When the sudden storm began in the area on Tuesday, it filled the steep canyon they were descending with tons of water, flowing in places that could have conceivably been available for the trek out. With limited options, the men hunkered down and set up camp to wait for the storm and high water to recede.
In addition to the weather that hampered searchers until Thursday, the fact that no permit itinerary was filed with park rangers means it took even more time to narrow the scope of the search. At least three family members hiked out of Cedar Grove on Wednesday to look for the lost backpackers. This was the party that was sighted and became the source of a TV newscast that erroneously reported that the lost backpackers had been found.
“Hikers need to be more responsible at this time of year, especially when the ranger stations are closing and there are fewer rangers on duty,” said Adrienne.
Two helicopters and more than 50 searchers were in the field when the men were finally located and rescued.

Three indicted in park pot case

  Three brothers were arrested Tuesday, Oct. 6, and indicted last week by a federal grand jury for growing 3,500 pot plants near Dorst Campground in Sequoia National Park. Osvaldo Arias-Diaz, Jose Arias-Diaz, and German Arias-Diaz were charged with one count each of conspiracy to grow marijuana.
   A search of the brothers’ Stockton residence was conducted when the trio was arrested. Other evidence linking the men to the pot plantation was recovered from a clandestine camp in a densely forested area near the campground.
   The case is being investigated jointly by the National Park Service and the High Density Drug Trafficking Area Task Force.

Fall has it all in Kaweah Country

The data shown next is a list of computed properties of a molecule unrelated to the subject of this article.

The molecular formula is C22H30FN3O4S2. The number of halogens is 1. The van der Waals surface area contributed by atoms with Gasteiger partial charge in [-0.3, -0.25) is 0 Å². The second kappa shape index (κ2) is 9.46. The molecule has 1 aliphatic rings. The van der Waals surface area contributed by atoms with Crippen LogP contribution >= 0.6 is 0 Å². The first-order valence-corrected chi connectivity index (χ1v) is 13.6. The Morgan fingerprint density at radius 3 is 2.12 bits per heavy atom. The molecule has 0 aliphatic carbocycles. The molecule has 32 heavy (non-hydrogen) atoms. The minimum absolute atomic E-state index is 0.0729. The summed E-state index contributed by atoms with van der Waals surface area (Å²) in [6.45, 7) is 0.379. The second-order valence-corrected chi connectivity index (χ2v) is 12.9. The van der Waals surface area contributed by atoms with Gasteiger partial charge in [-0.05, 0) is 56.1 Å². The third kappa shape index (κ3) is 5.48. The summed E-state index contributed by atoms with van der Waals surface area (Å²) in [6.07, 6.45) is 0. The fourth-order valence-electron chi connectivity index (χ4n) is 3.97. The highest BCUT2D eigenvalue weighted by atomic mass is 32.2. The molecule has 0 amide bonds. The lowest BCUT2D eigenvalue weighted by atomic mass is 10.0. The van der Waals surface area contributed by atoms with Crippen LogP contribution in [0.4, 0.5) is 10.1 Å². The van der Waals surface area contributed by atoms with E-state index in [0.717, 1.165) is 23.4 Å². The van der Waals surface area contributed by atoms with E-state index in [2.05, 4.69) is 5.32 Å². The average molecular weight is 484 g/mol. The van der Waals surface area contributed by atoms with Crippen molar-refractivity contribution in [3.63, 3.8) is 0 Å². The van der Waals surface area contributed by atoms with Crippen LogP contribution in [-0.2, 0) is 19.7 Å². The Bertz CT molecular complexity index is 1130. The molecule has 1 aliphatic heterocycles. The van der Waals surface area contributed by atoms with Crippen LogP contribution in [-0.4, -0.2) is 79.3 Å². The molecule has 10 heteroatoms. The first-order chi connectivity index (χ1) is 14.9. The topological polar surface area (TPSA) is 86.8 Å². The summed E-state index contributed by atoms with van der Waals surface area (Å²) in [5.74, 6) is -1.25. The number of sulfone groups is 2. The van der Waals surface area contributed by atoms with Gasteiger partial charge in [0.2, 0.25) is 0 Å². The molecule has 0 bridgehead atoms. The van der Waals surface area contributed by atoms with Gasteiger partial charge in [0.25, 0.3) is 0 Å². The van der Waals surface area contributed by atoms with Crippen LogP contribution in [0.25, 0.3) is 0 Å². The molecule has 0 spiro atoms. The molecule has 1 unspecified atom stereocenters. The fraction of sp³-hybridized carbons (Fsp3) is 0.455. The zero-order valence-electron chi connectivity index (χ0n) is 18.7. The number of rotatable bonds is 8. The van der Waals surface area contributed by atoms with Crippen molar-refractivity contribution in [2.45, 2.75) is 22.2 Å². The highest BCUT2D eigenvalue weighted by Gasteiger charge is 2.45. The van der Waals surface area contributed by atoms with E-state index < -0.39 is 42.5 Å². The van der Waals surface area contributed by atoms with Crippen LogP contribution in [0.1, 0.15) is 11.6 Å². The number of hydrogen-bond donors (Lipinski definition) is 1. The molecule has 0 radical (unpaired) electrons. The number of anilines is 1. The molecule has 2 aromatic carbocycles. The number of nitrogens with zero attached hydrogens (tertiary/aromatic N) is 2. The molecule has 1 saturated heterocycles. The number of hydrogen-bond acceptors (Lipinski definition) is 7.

As summer around here can at times be too hot for humans, residents tend to hibernate till the cooler days (and nights) of autumn. Then all begin to venture away from the cooler vents and waterways to their phones, email, and calendars to begin planning for their fall days filled with events and activities.
   Here is just some of what’s happening:
   Cherokee Oaks candy drive— Donations are ongoing to assist Cherokee Oaks residents with their annual hosting of the community’s trick-or-treaters. Unopened bags of candy may be dropped off at the Bank of the Sierra during business hours from now until Friday, Oct. 30. The candy will be distributed to homes throughout the neighborhood.
   TRUS Halloween Carnival— The Eagle Booster Club of Three Rivers School will host the annual Halloween Carnival, which takes place tomorrow (Saturday, Oct. 24) from 4 to 8 pm. As it has for several decades, the event kicks off with a costume parade for students and the crowning of two eighth-graders as king and queen, then to a backdrop of live entertainment by local talent, the kids hit the game booths, the adults head to the Pick-A-Prize and raffle tables, and the entire family meets up later for a homemade dinner in the gym.
   As always, admission and parking are free. Tickets are purchased for the games, raffle, and Pick-A-Prize; cash and checks are accepted at the dinner, hosted by the eighth-graders and their parents.